• 0 avatar

        Demand for trucks of all sorts is being soaked-up by the ‘Urban-Cowboy’, and manufacturers are chasing those dollars with gusto. Demand for small trucks is still reasonably high, but it’s highest in rural/small-town America where you need something relatively small and light to not get bogged down out in the pasture for work or out in the woods for play..

        But, those areas aren’t where the ‘big money’ is.. and now we hear that even the last ‘hardcore off-the-lot’ off-roader, the Jeep Wrangler, is steadily being toned-down to meet the expectations of the urbanites it’s growing more and more popular with.

    • 0 avatar

      The small 4×4 pickup was the poor mans jeep. One could get a stripped pickup with offroad friendly dimensions for much less than a Jeep. A fullsize pickup is not really a fun trail vehicle.

  • avatar

    Booming petroleum and strong housing = surging full-size truck sales

  • avatar
    bumpy ii

    When did Dodge kill the Dakota?

  • avatar

    70,000 lemmings can’t be wrong! Seriously, it’s nice that there is a pick up in sales… I am not sure that removing the Ranger from the market and then joyfully celebrating an increase in F150 sales is smart but what ever, sales is sales. Hopefully there is no further drama in the market and Ford is not caught flat footed.

  • avatar

    No wonder the Tacoma took the 63% of the rest. They still sell the ghetto model with bench seating and manual. I swear to anything that I actually sat in a 2013 model of that. It’s totally awesome and has MSRP of $16k. Probably can get it cheaper if you know how. Usually I see these things with a few buckets of paint in the bed and all covered in paint stains.

    • 0 avatar

      You can get a base model on every full size truck brand.

      Will you find one on the lot? Maybe if the dealership does lots of fleet stuff. You can atleast order one.

      I’m a base model kind of truck guy myself. I like to keep it simple plus they all come with a/c which is about the only option i miss in my base model rubber floor truck of old.

  • avatar

    Clearly people are starting to adapt to $4 a gallon gas. This is scary… and sad.

    • 0 avatar

      This was bound to happen. People don’t care about the gas prices. Clearly this shows that.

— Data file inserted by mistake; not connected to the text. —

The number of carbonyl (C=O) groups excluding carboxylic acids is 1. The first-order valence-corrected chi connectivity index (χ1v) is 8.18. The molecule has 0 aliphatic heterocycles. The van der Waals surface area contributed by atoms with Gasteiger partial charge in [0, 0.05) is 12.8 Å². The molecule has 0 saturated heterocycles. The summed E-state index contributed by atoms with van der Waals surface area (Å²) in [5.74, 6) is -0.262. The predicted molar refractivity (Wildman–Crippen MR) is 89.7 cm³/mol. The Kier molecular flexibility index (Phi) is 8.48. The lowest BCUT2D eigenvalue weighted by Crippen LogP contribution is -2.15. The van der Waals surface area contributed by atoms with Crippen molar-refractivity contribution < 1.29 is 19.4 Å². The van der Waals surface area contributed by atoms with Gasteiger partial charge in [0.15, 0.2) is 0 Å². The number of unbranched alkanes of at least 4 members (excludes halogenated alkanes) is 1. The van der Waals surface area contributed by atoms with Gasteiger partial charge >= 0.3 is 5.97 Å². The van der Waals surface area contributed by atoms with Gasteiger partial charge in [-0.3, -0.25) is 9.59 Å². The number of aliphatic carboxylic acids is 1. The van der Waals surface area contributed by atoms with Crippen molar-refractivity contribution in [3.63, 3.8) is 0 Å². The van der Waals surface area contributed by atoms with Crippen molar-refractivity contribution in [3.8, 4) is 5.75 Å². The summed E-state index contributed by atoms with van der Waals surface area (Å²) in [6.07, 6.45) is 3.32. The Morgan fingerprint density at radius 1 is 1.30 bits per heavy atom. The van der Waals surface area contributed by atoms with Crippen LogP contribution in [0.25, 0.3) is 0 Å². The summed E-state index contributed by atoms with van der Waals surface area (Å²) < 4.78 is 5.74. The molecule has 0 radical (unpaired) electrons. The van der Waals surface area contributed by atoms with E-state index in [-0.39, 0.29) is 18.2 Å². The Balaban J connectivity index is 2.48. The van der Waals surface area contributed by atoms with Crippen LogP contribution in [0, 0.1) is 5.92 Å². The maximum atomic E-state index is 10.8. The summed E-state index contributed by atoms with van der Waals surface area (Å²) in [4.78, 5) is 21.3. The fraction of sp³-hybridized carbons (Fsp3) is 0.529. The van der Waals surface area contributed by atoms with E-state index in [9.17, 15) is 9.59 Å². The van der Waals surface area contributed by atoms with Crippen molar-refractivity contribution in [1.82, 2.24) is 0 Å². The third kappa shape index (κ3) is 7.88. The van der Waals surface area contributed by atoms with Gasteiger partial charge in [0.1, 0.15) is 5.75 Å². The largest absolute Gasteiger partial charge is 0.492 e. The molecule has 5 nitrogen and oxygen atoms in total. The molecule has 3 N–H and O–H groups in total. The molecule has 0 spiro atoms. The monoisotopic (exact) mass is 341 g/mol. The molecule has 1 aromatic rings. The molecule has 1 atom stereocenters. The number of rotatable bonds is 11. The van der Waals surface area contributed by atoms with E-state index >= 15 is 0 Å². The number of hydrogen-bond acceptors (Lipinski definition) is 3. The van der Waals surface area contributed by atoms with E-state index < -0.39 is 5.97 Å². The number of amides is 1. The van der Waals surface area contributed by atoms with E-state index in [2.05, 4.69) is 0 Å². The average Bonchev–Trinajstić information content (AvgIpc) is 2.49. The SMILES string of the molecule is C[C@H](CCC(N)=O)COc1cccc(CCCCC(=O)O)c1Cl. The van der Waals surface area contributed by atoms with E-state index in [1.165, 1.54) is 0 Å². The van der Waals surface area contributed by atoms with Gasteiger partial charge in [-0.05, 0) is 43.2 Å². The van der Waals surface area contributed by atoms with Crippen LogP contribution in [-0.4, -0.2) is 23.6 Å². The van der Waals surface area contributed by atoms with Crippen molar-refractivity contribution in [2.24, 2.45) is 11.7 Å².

Then again it could be built up demand. Since trucks sales peaked around 2004.

    • 0 avatar

      No, it’s good. It shows Steven Chu what a clueless, blinkered di**wart his tiger mom produced. I call it a lesson in Democracy for a transplanted mandarin.

      • 0 avatar

        +1 Summicron

        Really though, $4 gas ($3.30 where I am) is bad, but it will end up (EDIT: FURTHER) destroying the economy if the gov’t keeps upping taxes, of course then the people fall as well, quite a mess.

        Who honestly has a burning desire to drive a Fit?
        I get better ride quality, better visibility, more power, more capabilities(I do offroad my vehicles, mostly for recreation) easier to work on, cheaper parts, more customizable, etc etc
        The only downfall? Price of gas, but even then my time and me enjoying what I drive is worth way more then the price of gas.

        • 0 avatar
          Kyree S. Williams

          The cost-of-living in my city is relatively low, so people drive large, gas-guzzling vehicles for no reason at all. I can’t drive half a mile without seeing at least three (V8-powered) pickup trucks, and Tahoes and Suburbans seem to be standard fare for families of four or more. Oh, and no one is scared off by premium fuel either, it seems…

          • 0 avatar

            “Tahoes and Suburbans seem to be standard fare for families of four or more”

            Well, yeah.

            The minivan is semi-moribund, and the large SUV is *really convenient and effective* for transporting a fair number of people.

            “No reason at all” is perhaps not the phrase you’re looking for.

      • 0 avatar

        Hey! Steven Chu is an American born eminent scientist and Nobel laureate (of the untainted science variety) who unfortunately fell in with the global warming (now climate change) religion. He has the brains and background to know better, but the religion, she needs no proof.

        • 0 avatar

          Yeah, the Chus have been high-powered American academics for a couple of generations. That does nor preclude tiger mom-ness. In fact, it’s proof of it.

          But of course tiger moms have always come in several different ethnic varieties. And a family of elite academicians is about as in-tune with the needs of the American middle-class as would be reanimated mandarins.

    • 0 avatar